South Africa - Arms and Ammunition on Board Merchant Vessels - Updated
Durban correspondents P&I Associates have advised the Club of problems being encountered by vessels entering South African ports with firearms and ammunition onboard. They write as follows:
“Due to the upsurge in piracy activity in the Indian Ocean region, there has been an increase in the number of merchant vessels that are carrying security guards, guns and ammunition. Often, the security guards disembark the vessel after the vessel has transited the “hotspot” area off East Africa but the guns and ammunition remain on board, only to be removed at final destination.
The issue of guns and ammunition remaining on board vessels is creating problems for owners and this week, in South Africa, two masters were arrested and charged under the South African Firearm Control Act.
The South African Police require that 21 days before a vessel arrives at a South African port that an application must be made to the relevant authority for a permit. The application must be made on the South African Police (SAP 520) form and be accompanied by the following documentation:
- Full details of the vessel.
- Copy of the vessel’s ISPS and Safety Certificates.
- Full details of the vessel’s local agent.
- A dangerous goods declaration, (if applicable).
- Documentation providing proof of the last port of call, next port of call and the final destination for the weapons and ammunition.
- Details of the firearms and ammunition on board including a full description (e.g. make, type, model and serial numbers).
- Copy of foreign firearms licence from the country of export.
- Copy of foreign firearm and ammunition export permit.
- Letter from the owner/agents explaining why the weapons are required onboard and the reason for the short notice of the permit application.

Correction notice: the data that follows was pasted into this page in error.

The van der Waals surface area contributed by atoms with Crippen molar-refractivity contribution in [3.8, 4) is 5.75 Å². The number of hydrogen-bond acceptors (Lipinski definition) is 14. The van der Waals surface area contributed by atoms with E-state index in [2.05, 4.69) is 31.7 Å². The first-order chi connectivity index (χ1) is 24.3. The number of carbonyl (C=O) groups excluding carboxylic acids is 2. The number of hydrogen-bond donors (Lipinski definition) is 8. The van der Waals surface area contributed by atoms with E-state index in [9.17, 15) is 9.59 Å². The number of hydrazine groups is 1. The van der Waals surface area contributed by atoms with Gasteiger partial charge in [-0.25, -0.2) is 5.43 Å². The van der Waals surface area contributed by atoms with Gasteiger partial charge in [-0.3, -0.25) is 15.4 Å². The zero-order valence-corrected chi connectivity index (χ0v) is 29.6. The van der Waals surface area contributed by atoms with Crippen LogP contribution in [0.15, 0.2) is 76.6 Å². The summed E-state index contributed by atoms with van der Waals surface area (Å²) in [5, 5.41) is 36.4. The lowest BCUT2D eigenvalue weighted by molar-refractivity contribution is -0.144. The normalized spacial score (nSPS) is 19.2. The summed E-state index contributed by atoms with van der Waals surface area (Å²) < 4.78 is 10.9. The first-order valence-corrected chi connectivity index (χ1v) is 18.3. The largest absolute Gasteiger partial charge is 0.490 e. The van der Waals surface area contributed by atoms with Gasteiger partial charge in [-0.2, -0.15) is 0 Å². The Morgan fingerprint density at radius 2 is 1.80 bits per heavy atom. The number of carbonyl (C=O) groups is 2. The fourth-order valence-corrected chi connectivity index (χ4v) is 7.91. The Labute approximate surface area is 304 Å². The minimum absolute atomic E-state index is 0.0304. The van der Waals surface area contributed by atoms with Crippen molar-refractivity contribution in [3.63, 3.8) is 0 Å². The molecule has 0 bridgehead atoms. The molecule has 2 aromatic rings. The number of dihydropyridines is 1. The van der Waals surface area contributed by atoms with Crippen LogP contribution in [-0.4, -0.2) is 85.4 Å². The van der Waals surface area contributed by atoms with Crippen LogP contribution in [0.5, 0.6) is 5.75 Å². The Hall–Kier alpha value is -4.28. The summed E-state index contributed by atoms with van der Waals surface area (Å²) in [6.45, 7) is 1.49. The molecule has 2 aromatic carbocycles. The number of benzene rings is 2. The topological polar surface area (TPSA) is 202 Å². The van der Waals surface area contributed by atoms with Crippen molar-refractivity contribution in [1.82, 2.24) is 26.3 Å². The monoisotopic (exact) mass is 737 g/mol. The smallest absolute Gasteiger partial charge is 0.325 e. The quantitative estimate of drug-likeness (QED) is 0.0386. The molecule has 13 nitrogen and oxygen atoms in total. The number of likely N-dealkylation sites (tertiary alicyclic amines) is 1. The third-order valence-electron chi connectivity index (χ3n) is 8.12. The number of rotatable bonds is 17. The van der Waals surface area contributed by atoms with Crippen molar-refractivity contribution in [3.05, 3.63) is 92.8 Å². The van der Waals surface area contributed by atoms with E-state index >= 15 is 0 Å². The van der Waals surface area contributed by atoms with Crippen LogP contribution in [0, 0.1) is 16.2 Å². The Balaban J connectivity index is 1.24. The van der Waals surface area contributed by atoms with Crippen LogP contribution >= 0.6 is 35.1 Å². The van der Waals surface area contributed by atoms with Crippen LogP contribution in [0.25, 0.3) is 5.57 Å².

- Copies of the passports of the vessel’s Master and the security personnel authorised to use the weapons.
- Letter of authorisation for the security personnel to use the weapons.
Once the permit has been granted and the vessel berths in South Africa, the master can make arrangements for the guns and ammunition to be removed from the vessel and taken to a police locker for safekeeping and then these guns and ammunition will be returned to the vessel one hour before departure. If the requirements are not met, it is now very clear that the South African Police will arrest the master and charge him with an offence and non-conformance under section 120 and section 73 of the Firearm Control Act, Act 6 of 2000.
We attach a letter received from the South African Police setting out their requirements. We are currently checking to see whether these requirements derive from regulations attached to the Act and if so, were these regulations gazetted and therefore brought into force under South African law.
In the meantime shipowners should be aware that in order for a vessel to enter a South African port with guns and ammunition on board, the vessel must have a permit from the South African Police. If there are guns and ammunition but no South African permit; then the master will be arrested and charged resulting in delays to the vessel. The master will be charged and fined and may be imprisoned depending on the severity of the offence. The fines vary from R50,000 to over R100,000 and the master will be prosecuted and will have a criminal record.”
Members requiring further guidance should contact the Loss Prevention department.